GRAFFITI INITIALS / Street art~ Year 3-4

When looking at Street at with students, there are some interesting discussions about graffiti and street art and the fine line between the two. Of course there is much street art that is done with permission or on commission, but some graffiti (not done with permission) can be powerful art too! And then of course there is the graffiti that is only considered vandalism because people don’t appreciate it as art.

We looked at the different styles and types of graffiti / street art including tags (nick name or initials), a throw (still using a nickname or word, but often done with block or bubble letters that are coloured in), a ‘piece’ (like a throw, but usually with more colour), a ‘piece’: (more time spent on the visual conventions of the design including overlapping letters in a style like wildstyle, bubble or block letters adding dimension to the lettering to give it more form, like shadowing, and colour graduation and combination); and stencils which the artist (looked at Banksy’s work) has pre-made a cut out to spray over onto the surface. (see Banksy Stencil post)

The students did a Seesaw activity to review terminology so they could match the terms with some some graffiti & street art images.

Using just their initials, students drew a tag, then explored thicker lettering styles, before deciding which one to use for their (master)’piece’.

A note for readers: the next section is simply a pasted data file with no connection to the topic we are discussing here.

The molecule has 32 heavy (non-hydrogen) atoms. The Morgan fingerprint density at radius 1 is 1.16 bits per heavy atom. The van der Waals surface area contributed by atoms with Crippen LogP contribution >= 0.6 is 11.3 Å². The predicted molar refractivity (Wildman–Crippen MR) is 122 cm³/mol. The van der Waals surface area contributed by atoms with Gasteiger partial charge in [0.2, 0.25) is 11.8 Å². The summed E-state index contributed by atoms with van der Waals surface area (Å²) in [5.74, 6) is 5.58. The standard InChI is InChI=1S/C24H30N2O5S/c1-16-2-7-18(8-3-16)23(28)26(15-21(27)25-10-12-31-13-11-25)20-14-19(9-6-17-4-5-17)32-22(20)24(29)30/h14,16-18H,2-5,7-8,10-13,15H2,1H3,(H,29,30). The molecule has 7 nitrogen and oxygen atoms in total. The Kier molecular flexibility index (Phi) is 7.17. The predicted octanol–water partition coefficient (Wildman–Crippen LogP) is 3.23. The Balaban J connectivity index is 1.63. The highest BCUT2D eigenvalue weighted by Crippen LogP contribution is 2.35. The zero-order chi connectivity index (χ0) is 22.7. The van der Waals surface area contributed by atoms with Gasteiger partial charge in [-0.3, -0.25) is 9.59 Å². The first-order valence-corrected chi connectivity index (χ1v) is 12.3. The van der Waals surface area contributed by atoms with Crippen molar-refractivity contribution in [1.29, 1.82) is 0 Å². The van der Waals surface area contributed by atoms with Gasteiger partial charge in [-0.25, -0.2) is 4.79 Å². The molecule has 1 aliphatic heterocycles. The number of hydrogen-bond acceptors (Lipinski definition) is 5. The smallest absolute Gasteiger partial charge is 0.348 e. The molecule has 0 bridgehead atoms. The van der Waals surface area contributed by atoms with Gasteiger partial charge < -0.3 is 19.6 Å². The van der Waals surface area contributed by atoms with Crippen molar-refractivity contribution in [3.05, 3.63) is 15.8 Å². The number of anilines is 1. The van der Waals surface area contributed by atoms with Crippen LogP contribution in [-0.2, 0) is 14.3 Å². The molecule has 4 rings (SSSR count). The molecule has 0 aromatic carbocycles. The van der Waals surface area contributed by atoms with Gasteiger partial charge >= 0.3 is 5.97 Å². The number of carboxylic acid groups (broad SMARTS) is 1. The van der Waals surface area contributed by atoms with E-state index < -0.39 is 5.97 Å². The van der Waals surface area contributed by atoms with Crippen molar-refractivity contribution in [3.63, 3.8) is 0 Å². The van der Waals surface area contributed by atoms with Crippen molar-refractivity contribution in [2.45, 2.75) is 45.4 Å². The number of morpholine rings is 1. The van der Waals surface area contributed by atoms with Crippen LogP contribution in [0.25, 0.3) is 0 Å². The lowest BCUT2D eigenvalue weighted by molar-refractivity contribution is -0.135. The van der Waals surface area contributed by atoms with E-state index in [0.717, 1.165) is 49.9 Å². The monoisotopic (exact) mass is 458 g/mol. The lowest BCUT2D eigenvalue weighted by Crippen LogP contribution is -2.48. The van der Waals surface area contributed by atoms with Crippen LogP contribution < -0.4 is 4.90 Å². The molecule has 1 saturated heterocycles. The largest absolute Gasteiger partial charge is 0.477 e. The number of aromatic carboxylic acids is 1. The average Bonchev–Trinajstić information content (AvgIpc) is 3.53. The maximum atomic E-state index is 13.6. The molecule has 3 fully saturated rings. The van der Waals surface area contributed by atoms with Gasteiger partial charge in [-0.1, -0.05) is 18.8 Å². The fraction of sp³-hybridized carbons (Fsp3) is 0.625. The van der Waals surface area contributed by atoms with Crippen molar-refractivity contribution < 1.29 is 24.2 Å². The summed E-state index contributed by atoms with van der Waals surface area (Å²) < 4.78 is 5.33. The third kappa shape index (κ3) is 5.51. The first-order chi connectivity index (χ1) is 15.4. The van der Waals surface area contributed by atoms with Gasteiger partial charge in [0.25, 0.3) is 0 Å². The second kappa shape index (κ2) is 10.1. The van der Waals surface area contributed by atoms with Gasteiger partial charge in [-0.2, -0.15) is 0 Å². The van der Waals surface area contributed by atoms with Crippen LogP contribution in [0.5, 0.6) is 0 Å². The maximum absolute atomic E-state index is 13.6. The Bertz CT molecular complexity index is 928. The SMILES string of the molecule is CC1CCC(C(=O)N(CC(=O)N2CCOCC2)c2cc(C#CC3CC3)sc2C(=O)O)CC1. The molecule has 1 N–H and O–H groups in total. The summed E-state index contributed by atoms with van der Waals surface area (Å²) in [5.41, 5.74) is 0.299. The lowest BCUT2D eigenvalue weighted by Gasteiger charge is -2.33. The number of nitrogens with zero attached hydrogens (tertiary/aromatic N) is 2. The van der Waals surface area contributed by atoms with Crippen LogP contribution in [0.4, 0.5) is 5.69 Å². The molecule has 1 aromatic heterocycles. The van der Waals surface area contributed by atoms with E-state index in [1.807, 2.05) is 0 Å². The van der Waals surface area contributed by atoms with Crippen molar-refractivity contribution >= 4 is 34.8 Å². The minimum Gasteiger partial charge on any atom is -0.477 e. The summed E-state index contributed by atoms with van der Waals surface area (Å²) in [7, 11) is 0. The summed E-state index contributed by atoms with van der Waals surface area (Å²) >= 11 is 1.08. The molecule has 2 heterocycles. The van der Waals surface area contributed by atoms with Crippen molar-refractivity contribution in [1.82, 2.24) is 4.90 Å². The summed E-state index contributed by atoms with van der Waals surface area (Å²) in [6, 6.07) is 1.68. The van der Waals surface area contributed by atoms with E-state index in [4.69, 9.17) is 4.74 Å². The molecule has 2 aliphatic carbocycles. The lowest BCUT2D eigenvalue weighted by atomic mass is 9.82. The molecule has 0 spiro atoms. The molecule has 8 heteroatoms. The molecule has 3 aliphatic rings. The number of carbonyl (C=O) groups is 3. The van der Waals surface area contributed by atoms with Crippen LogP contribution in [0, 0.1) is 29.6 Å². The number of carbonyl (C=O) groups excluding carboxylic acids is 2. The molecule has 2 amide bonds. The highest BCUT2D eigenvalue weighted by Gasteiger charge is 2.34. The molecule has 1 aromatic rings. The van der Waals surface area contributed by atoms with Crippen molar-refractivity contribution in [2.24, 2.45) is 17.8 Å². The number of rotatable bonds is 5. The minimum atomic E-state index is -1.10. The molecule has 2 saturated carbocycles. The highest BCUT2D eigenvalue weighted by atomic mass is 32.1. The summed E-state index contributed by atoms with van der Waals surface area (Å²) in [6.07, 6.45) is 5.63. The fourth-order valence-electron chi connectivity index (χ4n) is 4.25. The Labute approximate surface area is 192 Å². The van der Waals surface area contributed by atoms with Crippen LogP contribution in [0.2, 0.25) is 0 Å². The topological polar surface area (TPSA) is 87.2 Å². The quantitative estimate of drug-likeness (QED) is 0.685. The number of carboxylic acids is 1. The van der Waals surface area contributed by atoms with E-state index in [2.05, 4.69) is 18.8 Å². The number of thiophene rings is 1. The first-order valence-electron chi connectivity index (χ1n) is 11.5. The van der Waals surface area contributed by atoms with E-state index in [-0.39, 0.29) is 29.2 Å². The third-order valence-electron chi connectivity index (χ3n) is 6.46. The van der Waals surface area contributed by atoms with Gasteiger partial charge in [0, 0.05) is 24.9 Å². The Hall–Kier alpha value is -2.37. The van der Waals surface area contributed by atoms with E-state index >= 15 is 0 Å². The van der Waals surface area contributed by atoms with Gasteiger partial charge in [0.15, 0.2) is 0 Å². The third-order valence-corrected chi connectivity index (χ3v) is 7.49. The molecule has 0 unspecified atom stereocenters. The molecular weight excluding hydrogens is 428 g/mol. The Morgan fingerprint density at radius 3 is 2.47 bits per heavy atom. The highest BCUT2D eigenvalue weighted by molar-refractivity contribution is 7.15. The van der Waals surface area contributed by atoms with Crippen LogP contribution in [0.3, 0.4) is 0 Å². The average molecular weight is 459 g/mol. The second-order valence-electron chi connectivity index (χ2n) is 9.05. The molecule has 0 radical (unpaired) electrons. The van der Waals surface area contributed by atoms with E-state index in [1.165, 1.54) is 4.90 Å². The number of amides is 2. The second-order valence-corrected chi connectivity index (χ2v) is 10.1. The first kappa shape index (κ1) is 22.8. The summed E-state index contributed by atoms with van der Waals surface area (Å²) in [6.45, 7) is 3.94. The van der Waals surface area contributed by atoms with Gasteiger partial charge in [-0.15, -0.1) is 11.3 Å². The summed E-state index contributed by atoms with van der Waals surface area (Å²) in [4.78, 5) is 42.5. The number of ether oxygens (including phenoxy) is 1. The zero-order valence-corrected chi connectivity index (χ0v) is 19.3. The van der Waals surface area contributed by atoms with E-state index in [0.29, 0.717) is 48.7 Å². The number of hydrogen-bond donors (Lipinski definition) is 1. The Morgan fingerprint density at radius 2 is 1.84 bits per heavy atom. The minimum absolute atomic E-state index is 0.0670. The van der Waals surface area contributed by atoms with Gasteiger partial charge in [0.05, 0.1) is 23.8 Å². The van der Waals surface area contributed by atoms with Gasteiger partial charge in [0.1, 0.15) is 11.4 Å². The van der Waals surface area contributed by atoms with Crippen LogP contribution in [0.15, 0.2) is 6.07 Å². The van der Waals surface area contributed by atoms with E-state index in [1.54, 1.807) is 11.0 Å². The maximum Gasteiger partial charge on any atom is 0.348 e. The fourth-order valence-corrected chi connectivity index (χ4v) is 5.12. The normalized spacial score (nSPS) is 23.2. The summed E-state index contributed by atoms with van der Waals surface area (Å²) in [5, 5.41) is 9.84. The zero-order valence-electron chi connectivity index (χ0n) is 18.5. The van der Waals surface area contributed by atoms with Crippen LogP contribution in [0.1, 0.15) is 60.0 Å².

A background of a brick wall was printed using foam blocks, and a large “dripping paint blob” was cut out to go under the letters. The lettering needed to be slightly overlapped or connected, outlined, have dimension added in the way of shadow lines and colours chosen to contrast the paint blob.

Lesson plan contains links to Victorian Curriculum, learning intentions and success criteria, rubric for student self assessment, links to useful youTube videos for the class, lesson steps and activities with photo examples, display photos of different types of graffiti (taken by me!) with explanation, and link to an online graffiti maker for early finishers.

Stencil Printing with Banksy motif: Street Art lesson- Year 3/4

The students loved learning about English graffiti artist Banksy and his stencil work. We were working on a unit about graffiti and street art and whether we think it is vandalism or art. The children learnt that while painting on public or private spaces is illegal, many thought if it was appealing and colourful or well drawn it could be classed as art. Banksy’s art is definitely appealing and very well executed, along with being thought provoking or conveying a message. We looked at how artists can use a stencil to very quickly spray a picture onto a wall or surface.

First we experimented with patterned stencils using rollers to print onto paper.

I used a scalpel knife to cut some famous Banksy designs onto A4 plastic sheets to use as a stencil with black spray paint. Students could choose two of the Banksy stencils to fit onto their A3 stencilled paper. They pressed the spray button on the black spay paint can while I directed it around the stencil for even coverage. (I am lucky enough to have double doors to the outside that I could open for ventilation whilst spraying just outside the door with a couple of students at a time.)